Integrating and positioning scholarly publishing into agricultural liaison and outreach services
This program will report on various strategies employed at the Webster C. Pendergrass Agriculture & Veterinary Medicine Library at the University of Tennessee to integrate information about scholarly communications into our outreach efforts. While scholarly communications are at the heart of both librarianship and the research process, it can be difficult to make the issues raised in scholarly communications literature relevant to patrons. For the non-specialist, the wealth and breath of resources available can be overwhelming, both for liaison librarians as well as their patrons, who frequently have other, more immediate, priorities. Similarly, librarians must balance scholarly communications information with all of the other crucial outreach messages they want to convey.
Our efforts have focused on finding the appropriate informational role for the liaison librarian as well as creating services to support that outreach. This has led to natural partnerships with non-liaison librarians, as well as administrators and faculty outside the library who have helped to provide expertise and context. Crucial to this effort has been finding ways to effectively frame the issue, such as using the language of “scholarly publishing” as a starting point, rather than the broader, more theoretical term “scholarly communications”.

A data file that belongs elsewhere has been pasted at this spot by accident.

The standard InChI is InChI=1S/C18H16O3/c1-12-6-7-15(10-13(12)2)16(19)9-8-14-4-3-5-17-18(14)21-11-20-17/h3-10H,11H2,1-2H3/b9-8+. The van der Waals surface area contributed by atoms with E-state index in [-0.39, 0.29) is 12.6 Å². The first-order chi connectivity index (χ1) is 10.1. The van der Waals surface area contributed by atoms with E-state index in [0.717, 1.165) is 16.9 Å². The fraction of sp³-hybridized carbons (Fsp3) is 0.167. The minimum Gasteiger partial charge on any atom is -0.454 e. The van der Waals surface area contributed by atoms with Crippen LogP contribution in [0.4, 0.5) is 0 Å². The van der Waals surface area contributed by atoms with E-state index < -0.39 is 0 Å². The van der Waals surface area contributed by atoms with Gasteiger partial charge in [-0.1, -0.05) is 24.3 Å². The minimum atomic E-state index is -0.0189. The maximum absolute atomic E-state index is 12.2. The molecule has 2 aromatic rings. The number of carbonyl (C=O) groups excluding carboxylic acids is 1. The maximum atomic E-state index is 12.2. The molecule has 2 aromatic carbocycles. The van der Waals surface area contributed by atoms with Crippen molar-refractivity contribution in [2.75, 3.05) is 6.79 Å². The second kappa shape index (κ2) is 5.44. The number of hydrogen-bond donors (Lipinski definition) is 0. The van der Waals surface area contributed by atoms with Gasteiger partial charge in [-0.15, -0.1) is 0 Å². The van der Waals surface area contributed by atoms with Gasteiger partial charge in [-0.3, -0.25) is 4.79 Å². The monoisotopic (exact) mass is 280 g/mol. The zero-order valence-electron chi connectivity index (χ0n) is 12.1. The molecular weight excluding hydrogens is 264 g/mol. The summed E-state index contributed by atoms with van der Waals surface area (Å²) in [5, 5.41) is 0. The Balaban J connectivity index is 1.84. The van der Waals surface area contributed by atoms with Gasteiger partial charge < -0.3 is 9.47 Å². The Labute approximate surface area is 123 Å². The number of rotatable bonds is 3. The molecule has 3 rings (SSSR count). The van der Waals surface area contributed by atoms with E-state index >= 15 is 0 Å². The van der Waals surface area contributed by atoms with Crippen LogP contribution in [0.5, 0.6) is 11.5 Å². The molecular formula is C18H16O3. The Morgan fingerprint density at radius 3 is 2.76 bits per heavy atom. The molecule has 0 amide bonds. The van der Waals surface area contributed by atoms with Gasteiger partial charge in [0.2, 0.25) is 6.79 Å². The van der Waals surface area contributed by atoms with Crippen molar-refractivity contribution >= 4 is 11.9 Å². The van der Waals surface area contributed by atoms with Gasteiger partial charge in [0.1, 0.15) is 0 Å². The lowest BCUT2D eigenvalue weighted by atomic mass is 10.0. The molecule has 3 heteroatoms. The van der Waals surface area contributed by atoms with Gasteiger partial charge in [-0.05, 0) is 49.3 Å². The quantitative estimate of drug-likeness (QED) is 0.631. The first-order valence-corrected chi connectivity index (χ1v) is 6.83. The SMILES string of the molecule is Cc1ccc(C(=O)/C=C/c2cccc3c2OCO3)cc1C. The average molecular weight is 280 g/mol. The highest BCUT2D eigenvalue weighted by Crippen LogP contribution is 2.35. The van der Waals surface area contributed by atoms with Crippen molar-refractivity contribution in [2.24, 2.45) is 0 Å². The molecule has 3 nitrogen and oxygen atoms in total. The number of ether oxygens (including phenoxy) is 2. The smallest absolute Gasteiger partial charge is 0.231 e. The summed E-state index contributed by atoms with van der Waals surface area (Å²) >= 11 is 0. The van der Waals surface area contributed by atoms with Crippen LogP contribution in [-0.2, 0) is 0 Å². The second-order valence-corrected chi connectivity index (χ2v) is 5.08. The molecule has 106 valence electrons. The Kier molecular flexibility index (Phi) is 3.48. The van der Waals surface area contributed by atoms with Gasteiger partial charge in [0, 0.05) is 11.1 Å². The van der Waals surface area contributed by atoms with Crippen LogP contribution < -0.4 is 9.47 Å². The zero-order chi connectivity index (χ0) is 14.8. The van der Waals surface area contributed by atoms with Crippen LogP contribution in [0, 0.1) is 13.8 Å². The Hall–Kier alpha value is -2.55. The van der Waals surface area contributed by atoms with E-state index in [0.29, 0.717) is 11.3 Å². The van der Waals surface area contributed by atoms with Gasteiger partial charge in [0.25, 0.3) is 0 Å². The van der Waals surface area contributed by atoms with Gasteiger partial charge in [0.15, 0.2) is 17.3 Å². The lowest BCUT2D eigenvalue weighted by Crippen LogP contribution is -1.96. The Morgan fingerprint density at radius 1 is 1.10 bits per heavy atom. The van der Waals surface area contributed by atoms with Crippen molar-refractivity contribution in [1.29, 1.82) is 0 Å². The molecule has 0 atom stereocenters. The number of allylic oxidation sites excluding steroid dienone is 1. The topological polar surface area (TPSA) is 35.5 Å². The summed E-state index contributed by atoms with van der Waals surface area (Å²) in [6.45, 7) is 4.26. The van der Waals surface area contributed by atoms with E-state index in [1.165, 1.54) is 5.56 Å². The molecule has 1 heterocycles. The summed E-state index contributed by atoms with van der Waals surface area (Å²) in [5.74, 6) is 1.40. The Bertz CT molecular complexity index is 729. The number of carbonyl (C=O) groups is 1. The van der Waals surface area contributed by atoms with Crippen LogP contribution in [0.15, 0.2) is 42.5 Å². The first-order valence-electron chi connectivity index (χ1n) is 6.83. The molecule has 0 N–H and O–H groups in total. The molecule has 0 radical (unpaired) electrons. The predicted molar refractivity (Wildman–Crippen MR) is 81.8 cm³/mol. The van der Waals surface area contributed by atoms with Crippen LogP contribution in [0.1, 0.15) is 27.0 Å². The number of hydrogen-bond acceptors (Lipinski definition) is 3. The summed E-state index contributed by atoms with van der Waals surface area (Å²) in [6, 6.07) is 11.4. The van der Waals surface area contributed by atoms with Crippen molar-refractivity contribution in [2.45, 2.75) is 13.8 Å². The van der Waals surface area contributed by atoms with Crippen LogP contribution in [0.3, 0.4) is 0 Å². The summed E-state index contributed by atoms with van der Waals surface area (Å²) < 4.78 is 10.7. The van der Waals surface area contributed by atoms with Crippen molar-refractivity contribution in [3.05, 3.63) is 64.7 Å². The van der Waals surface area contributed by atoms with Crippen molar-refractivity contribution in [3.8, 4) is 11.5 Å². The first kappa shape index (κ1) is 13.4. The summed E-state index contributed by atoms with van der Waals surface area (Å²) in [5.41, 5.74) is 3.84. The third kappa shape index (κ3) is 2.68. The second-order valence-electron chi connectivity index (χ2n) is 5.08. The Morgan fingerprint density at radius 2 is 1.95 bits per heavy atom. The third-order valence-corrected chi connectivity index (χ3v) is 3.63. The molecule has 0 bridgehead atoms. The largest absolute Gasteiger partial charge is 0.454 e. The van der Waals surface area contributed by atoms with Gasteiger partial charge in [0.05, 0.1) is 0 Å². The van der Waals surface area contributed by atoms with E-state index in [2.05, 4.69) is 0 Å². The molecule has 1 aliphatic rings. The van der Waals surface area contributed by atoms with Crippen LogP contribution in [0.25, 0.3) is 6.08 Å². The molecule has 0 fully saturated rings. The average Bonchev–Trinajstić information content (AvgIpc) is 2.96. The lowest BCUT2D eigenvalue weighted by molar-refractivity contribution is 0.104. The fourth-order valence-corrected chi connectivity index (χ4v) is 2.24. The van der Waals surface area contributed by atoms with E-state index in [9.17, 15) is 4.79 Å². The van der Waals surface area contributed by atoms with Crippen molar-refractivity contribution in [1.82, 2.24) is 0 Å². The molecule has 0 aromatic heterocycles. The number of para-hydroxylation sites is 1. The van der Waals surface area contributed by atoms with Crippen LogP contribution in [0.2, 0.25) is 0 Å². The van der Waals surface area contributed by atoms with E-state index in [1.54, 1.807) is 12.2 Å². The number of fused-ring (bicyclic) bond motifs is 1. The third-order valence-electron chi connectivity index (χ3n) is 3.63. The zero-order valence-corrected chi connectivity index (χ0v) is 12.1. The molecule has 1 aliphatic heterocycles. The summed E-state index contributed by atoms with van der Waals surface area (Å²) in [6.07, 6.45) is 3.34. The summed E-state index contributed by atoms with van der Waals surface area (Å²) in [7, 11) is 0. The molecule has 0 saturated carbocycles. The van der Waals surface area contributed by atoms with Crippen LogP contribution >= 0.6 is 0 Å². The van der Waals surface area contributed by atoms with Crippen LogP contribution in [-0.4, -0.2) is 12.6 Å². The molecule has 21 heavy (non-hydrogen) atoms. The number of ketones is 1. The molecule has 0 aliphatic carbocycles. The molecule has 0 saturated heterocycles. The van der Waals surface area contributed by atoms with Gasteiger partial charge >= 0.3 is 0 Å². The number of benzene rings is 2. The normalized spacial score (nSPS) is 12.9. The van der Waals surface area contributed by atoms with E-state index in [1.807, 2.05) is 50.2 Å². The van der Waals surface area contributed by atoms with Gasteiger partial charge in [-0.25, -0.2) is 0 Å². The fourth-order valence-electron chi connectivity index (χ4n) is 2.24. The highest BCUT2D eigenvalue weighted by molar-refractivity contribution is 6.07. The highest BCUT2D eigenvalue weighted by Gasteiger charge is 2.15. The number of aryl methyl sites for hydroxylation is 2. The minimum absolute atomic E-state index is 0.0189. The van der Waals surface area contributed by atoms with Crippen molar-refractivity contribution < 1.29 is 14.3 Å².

At the University of Tennessee this has also meant harnessing the vast array of open access resources and translating them into brochures and subject guides that are relevant to the primary user groups of an Agriculture library. While resources such as Sherpa/Romeo and DOAJ (Directory of Open Access Journals) are useful almost universally, they can be made more intriguing by presenting them alongside discipline specific concepts, such as CIARD (Coherence in Information for Agricultural Research for Development), or by drawing connections to familiar concepts such as Extension.
The resulting conversations with researchers, administrator and other patrons are collaborative. The librarian can be an effective facilitator by utilizing their insight into the realm of publishing as well as their subject knowledge. However, responsibility for change depends on the practitioners. These techniques leverage the liaison relationship, and flow naturally from ongoing outreach work by providing information and facilitating discussion, while also recognizing the limitations of that role.
Peter Fernandez. "Integrating and positioning scholarly publishing into agricultural liaison and outreach services" Bi-annual conference of the United States Agricultural Information Network. Minneapolis MN. May. 2012.
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